You start off at Sinks, which ends up being one of the most difficult rapids on the run. When we got there I had decided to walk up to run the lead in rapids, which are decently stout on their own. They add some good obstacles to mess you up before you even get to the main event. We wandered around scouting out everything. The whole time I was on the fence as to if I’d run it. While preparing, another boater from our area, Tim, showed up and he had just finished up his run. He told us that the move here was to throw a delayed boof and not to pencil in. To which my thought was, “my boat has one move, and this is pencil in.”
After some deliberation I decided I’d run it and a couple others were going to join me. As the instigator, I had the honor of running it first. Lined everything up, went down the chute, waited for my time, and pulled. Ended up getting down without any problems, and somehow managed to have the best line of our crew.
The pace keeps up for a little bit after sinks and the overall feel of the river is decently tight class IV creek for a little. There’s some nice gradient and some good boogie. Eventually you get to a spot where you come close to the road and then as the river veers away the intensity increases again. You work your way through a boulder garden of nice difficulty that will keep you on your toes. After this things calm down for a little, moving more towards the class 3ish realm. They start to pick up again, with a really nice smear boof. Then when you get to the end you come to the Elbow
When you get to the Elbow, you cannot quite see into the crux of the rapid from the water. We had met a local at the put in and he had lead us down. Our group was a little large and had split in two. We caught up to everyone at the Elbow. He told us a line and David and I decided to run with only that info and what we could see. While we ran it successfully, neither of us had a clean line as we did not get far enough to the left. I was flipped by the reactionary coming off the wall and washed past the undercut.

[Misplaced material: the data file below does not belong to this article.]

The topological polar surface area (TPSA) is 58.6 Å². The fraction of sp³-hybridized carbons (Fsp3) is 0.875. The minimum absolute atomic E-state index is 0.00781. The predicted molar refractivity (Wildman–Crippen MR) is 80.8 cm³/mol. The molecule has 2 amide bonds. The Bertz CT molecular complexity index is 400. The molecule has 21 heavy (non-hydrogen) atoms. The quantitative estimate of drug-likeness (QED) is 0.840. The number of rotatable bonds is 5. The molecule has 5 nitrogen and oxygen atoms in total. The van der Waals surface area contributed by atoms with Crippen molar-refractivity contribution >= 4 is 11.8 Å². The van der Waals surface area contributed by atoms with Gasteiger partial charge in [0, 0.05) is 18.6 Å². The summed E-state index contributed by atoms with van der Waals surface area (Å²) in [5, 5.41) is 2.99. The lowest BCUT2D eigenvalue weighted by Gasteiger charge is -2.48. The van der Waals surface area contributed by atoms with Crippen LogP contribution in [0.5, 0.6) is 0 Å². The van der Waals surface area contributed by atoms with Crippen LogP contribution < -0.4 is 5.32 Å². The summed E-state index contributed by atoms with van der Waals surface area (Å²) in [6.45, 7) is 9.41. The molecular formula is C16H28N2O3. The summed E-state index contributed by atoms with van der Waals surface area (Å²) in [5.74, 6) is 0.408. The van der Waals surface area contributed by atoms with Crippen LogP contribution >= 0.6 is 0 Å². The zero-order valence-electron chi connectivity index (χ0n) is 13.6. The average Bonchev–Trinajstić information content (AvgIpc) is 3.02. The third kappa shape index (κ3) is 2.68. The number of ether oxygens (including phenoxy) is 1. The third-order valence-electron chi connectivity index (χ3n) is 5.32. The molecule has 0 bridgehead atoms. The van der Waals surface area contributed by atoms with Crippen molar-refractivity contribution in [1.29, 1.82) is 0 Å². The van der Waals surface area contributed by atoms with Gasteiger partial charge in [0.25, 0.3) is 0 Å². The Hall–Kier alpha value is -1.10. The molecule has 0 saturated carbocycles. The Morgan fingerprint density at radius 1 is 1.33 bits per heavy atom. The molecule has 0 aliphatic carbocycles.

Big Laurel Creek
The rain that almost flooded out Smokey Mountain Meadows provided a little bit of a treat in the remaining flows that we found. I had the chance to get on Big Laurel, a nice class 3 intro to creeking kind of run that dumps you into the French Broad a little above the two good rapids. Other’s had run this on Saturday when I was driving down and I had heard good things from them. During the morning meeting I stepped up and announced a trip. There was overwhelming response and our group had to split up. Big Laurel has a number of good fun drops that can provide challenge to those stepping it up or new and fun for everyone else. Until you get to the French Broad it’s in a nice little canyon through the woods. We had an excellent crew, all of which had no issues with the run, though there was one gear malfunction. We even managed to pick up a swimmer from another group and get them down the rest of the run without any swims.
Chattooga, Section 4
While Section 4 is one I’ve run many times before, the quality of the run and scenery is so high, I cannot resist. Though the lake paddle out always makes me have second thoughts. Most times I have paddled it, the level has been around 1.6ft. Last year I had the opportunity to run it around 2ft and the level was great. This year the Chattooga watershed got a bunch of rain while we were there and I was able to run it at 2.15ft, the highest I’ve seen it at.
I have to say that somewhere in the 2ish range is the sweet spot. Both that time and this were great. Everything was padded nicely, especially Corkscrew. At this level the line is very nice and you just float over everything. A nice sneak opens up far right at Crack in the Rock. I have much thanks to the photographer I was talking to at Corkscrew for telling me about it. I decided to run Sock em Dog, and unfortunately didn’t have a great line. At this level the boof starts disappearing, and places you in a big hole. I botched things a little and went down a little notch, landing right in the hole. Got a good working and swam out of it.